Industry super funds 'cashed-up activists’

Thursday, 13 July 2017

Industry super funds 'cashed-up activists’
The Liberal Party’s acting federal director Andrew Bragg. Picture: AAP

Original article by Brad Norington in The Australian:

The Liberal Party has escalated a campaign against the nation’s industr­y superannuation funds, claiming its analysis of $50 million paid to unions over a decade provides evidence of “brazen” political backing.

The Liberals’ acting federal direct­or, Andrew Bragg, told The Australian he regarded industry super funds as “cashed-up activists” such as GetUp!, because ­retirement savings were being direct­ed to Labor-aligned unions.

Mr Bragg said fund members deserved to know how their retireme­nt money was used.

He said an analysis of Austral­ian Electoral Commission data on the Liberals’ new website “The Fair Go”, which has highlighted $50m transferred to unions, helped give more transparency.

According to the Liberals’ collat­ion of AEC disclosures, the militant Construction Forestry Mining and Energy Union was the biggest recipient of super fund payments, receiving $12.4m from 2007 to last year from First Super, CBUS and other funds.

Close behind was United Voice, a union representing cleaners and other low-paid workers, paid $10.1m by Host Plus and Australian Super over the decade. The Australian Workers Union, formerly led by Bill Shorten, was paid $1.8m by Australian Super, CBUS, AustSafe and ­others. The Transport Workers Union received $7.1m from a single­ fund, TWU Super.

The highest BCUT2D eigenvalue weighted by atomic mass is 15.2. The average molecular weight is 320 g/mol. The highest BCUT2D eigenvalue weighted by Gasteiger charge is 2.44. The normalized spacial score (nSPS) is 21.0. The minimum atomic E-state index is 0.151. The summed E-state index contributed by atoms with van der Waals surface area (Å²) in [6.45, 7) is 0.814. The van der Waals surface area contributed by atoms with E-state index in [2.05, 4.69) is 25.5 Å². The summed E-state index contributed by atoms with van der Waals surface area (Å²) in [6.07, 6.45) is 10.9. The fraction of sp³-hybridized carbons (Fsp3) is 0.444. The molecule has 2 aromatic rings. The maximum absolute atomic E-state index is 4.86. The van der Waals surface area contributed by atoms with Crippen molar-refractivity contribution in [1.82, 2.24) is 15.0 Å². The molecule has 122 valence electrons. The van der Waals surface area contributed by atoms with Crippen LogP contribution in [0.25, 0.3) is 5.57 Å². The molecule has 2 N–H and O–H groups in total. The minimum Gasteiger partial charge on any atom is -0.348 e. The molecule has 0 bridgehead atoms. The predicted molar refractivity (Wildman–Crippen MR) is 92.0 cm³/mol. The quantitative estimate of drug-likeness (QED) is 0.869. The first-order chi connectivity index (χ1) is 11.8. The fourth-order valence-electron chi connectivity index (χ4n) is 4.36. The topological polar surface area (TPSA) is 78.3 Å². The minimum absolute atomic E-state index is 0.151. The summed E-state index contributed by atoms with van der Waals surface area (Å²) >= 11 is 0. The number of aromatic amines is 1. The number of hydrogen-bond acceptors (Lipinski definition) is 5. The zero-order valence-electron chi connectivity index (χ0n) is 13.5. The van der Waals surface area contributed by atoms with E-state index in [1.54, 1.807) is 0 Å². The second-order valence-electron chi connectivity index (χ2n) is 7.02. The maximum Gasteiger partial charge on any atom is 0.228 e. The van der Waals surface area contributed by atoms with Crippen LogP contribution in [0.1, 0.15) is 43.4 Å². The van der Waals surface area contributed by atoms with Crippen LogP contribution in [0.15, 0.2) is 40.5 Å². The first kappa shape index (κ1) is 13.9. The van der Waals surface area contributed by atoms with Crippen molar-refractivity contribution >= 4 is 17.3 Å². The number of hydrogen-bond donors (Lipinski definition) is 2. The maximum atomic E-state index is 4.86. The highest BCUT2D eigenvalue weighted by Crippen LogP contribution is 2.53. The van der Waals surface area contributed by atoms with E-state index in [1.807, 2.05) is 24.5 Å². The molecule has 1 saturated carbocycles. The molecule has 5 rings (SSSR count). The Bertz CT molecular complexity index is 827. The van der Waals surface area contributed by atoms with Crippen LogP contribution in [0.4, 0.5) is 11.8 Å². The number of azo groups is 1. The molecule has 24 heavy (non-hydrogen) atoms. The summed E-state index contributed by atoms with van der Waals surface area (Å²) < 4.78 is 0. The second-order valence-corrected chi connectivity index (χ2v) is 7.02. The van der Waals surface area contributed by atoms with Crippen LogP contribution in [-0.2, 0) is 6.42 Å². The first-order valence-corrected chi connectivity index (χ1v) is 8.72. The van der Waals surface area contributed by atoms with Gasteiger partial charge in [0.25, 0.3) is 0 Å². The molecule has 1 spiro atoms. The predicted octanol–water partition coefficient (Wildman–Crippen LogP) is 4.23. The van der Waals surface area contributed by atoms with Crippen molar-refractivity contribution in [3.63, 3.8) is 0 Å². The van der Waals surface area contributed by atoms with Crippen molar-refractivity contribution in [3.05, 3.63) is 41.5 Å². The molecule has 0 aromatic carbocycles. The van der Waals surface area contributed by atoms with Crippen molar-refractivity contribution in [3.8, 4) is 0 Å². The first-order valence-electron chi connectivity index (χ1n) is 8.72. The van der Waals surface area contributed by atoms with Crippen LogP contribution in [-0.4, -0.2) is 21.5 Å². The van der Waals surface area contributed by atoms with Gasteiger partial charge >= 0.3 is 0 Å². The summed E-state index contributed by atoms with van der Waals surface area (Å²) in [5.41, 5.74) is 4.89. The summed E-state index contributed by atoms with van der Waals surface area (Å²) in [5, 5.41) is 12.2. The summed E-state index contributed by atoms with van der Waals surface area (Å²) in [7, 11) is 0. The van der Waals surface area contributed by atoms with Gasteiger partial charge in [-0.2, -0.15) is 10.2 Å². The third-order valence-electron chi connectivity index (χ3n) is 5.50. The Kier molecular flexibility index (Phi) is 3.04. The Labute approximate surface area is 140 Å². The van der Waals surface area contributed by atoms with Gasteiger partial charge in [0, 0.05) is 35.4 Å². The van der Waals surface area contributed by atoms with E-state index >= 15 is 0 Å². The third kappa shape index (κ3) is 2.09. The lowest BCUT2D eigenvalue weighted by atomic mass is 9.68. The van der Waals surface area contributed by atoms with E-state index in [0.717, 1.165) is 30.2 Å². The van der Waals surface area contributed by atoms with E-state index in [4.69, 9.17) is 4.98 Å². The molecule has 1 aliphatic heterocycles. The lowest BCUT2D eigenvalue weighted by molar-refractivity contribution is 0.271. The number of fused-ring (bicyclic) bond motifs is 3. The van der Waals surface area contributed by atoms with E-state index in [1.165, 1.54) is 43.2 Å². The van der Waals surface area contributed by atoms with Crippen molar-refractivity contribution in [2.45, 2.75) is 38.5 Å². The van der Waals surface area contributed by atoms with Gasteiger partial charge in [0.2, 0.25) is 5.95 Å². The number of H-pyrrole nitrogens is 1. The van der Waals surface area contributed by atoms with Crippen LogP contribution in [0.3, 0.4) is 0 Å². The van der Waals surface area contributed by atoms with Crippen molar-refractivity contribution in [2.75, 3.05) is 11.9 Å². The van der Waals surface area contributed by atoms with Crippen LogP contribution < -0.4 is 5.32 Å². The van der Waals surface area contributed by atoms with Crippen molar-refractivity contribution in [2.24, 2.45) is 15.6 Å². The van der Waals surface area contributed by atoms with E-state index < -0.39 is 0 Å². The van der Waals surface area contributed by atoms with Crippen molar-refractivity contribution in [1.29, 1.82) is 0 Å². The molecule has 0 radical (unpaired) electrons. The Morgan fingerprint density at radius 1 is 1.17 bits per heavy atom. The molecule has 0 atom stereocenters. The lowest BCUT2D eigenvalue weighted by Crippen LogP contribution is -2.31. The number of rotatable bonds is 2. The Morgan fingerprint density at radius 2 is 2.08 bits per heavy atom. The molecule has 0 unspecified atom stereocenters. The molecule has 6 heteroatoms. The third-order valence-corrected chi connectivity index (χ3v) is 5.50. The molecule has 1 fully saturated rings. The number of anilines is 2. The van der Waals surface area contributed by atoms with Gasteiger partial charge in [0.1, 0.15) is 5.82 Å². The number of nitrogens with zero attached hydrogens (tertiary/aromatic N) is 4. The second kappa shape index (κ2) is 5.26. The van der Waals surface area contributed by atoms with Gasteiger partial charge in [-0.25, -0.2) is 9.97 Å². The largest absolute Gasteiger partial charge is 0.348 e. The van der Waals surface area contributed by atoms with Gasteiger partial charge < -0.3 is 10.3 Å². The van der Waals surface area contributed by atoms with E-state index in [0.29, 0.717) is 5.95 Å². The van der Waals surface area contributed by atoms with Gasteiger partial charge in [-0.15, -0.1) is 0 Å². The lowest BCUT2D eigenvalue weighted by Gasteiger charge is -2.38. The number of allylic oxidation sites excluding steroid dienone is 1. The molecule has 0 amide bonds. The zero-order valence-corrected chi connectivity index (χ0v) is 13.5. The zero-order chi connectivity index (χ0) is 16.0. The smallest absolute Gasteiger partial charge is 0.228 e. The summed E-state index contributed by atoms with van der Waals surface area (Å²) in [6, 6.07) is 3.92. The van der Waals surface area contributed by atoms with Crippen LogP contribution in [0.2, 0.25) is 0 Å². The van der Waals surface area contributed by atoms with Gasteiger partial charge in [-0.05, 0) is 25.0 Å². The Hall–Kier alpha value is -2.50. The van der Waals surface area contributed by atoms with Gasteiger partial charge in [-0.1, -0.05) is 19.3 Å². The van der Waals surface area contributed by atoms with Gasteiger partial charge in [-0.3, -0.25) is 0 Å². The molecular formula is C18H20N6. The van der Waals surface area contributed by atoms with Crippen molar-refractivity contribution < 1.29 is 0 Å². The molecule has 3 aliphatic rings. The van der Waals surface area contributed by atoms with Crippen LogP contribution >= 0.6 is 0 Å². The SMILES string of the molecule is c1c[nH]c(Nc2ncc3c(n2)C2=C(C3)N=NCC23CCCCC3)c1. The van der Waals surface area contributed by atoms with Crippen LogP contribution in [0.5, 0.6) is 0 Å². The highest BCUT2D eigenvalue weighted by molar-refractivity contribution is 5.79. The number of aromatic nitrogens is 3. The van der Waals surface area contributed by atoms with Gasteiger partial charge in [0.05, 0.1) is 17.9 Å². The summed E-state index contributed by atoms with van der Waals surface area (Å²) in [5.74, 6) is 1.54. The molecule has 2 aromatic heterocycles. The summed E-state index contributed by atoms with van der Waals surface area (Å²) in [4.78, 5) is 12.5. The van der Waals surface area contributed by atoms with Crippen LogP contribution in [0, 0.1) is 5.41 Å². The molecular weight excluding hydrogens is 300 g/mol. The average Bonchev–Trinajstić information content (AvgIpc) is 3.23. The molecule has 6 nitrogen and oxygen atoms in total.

In its final report, the recent royal commission into trade union corruption was critical of the TWU for compelling employers to pay super contributions of workers only to the union-backed fund, with the result that it “provides­ a large income stream each year to the TWU”.

The Liberals’ website says it accepts “there is no doubt” ­that industry funds are strong performers. But it is highly critical of industry fund boards as “opaque structures”. It attacks a “brazen” use of the industry super brand so money can be directed to unions as “minority interests skew­ing our public policy debate”.

Under Mr Bragg’s direction, the Liberals are escalating their campaign after releasing details of the $50m handed to unions in April to The Sunday Telegraph. Research of AEC data for the website is a project separate from the Turnbull government.

But senior Liberal sources told The Australian that Financial Services Minister Kelly O’Dwyer was expected to outline details of proposed changes to superannuation governance rules soon, after legislation to impose independent directors on industry super funds was blocked by Labor and the Greens in the Senate.

The Liberals also want to stop industry super becoming the “default” fund for workers so there is “more competition and choice” from super funds run by banks.

Industry funds hit back at Mr Bragg yesterday, claiming the Liberals were wrongly categorising as alleged political contributions the legitimate transfer of $40,000-$50,000 in annual direc­tors’ fees by union officials, who gave the money back to their union as standard practice and did not take it as income.

Further super fund money that went to unions was legitimate marketing, including sponsorship of conferences.

They also accused Mr Bragg of campaigning against industry funds as the immediate past policy director of the Financial Services Council, which represents commercial competitors in direct opposition to industry funds.

Only in rare cases, such as the example of jailed Health Services Union leader Michael Williamson, did union officials pocket their director’s fees.

The director of Public Affairs Industry Super Australia, Matthew Linden, said industry super funds complied fully with disclosure requirements and were run only to profit members — unlike bank-owned super funds.

• MORE: The Fair Go site

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